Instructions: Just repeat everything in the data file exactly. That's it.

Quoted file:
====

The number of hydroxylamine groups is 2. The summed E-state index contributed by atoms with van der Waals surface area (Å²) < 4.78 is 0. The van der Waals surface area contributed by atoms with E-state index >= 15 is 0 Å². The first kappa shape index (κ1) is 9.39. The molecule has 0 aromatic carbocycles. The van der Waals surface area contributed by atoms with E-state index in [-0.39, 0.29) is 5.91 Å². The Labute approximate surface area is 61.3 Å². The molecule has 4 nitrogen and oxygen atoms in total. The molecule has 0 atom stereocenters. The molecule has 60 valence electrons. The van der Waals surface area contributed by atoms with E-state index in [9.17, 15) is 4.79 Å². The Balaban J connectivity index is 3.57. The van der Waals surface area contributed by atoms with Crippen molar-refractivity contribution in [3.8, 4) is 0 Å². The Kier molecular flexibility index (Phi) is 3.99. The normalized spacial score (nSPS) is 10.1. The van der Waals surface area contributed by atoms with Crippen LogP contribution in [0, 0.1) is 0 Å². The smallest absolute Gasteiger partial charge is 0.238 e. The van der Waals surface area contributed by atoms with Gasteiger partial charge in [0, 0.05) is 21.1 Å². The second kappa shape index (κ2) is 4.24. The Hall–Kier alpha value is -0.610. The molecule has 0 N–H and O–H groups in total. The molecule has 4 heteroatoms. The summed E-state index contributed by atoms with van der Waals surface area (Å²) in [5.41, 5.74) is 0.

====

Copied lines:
The number of hydroxylamine groups is 2. The summed E-state index contributed by atoms with van der Waals surface area (Å²) < 4.78 is 0. The van der Waals surface area contributed by atoms with E-state index >= 15 is 0 Å². The first kappa shape index (κ1) is 9.39. The molecule has 0 aromatic carbocycles. The van der Waals surface area contributed by atoms with E-state index in [-0.39, 0.29) is 5.91 Å². The Labute approximate surface area is 61.3 Å². The molecule has 4 nitrogen and oxygen atoms in total. The molecule has 0 atom stereocenters. The molecule has 60 valence electrons. The van der Waals surface area contributed by atoms with E-state index in [9.17, 15) is 4.79 Å². The Balaban J connectivity index is 3.57. The van der Waals surface area contributed by atoms with Crippen molar-refractivity contribution in [3.8, 4) is 0 Å². The Kier molecular flexibility index (Phi) is 3.99. The normalized spacial score (nSPS) is 10.1. The van der Waals surface area contributed by atoms with Crippen LogP contribution in [0, 0.1) is 0 Å². The smallest absolute Gasteiger partial charge is 0.238 e. The van der Waals surface area contributed by atoms with Gasteiger partial charge in [0, 0.05) is 21.1 Å². The second kappa shape index (κ2) is 4.24. The Hall–Kier alpha value is -0.610. The molecule has 0 N–H and O–H groups in total. The molecule has 4 heteroatoms. The summed E-state index contributed by atoms with van der Waals surface area (Å²) in [5.41, 5.74) is 0.